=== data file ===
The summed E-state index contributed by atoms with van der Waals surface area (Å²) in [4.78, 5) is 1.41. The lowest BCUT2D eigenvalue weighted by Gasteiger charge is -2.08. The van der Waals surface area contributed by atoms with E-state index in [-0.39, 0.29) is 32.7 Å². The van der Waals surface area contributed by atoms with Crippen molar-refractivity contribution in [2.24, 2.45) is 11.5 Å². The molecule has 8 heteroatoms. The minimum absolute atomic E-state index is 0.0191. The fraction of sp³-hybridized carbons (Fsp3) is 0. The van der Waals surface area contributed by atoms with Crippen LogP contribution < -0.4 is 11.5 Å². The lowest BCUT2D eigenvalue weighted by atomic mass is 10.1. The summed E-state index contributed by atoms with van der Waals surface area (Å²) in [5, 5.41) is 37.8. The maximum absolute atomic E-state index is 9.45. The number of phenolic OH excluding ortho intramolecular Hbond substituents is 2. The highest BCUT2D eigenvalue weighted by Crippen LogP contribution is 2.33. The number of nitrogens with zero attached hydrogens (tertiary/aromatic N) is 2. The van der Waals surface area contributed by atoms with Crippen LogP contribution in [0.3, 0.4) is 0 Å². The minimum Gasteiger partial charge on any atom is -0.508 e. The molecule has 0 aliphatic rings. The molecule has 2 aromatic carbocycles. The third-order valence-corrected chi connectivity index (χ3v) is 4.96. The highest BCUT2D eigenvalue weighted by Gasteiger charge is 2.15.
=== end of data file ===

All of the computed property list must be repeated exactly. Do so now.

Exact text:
The summed E-state index contributed by atoms with van der Waals surface area (Å²) in [4.78, 5) is 1.41. The lowest BCUT2D eigenvalue weighted by Gasteiger charge is -2.08. The van der Waals surface area contributed by atoms with E-state index in [-0.39, 0.29) is 32.7 Å². The van der Waals surface area contributed by atoms with Crippen molar-refractivity contribution in [2.24, 2.45) is 11.5 Å². The molecule has 8 heteroatoms. The minimum absolute atomic E-state index is 0.0191. The fraction of sp³-hybridized carbons (Fsp3) is 0. The van der Waals surface area contributed by atoms with Crippen LogP contribution < -0.4 is 11.5 Å². The lowest BCUT2D eigenvalue weighted by atomic mass is 10.1. The summed E-state index contributed by atoms with van der Waals surface area (Å²) in [5, 5.41) is 37.8. The maximum absolute atomic E-state index is 9.45. The number of phenolic OH excluding ortho intramolecular Hbond substituents is 2. The highest BCUT2D eigenvalue weighted by Crippen LogP contribution is 2.33. The number of nitrogens with zero attached hydrogens (tertiary/aromatic N) is 2. The van der Waals surface area contributed by atoms with Crippen LogP contribution in [0.3, 0.4) is 0 Å². The minimum Gasteiger partial charge on any atom is -0.508 e. The molecule has 0 aliphatic rings. The molecule has 2 aromatic carbocycles. The third-order valence-corrected chi connectivity index (χ3v) is 4.96. The highest BCUT2D eigenvalue weighted by Gasteiger charge is 2.15.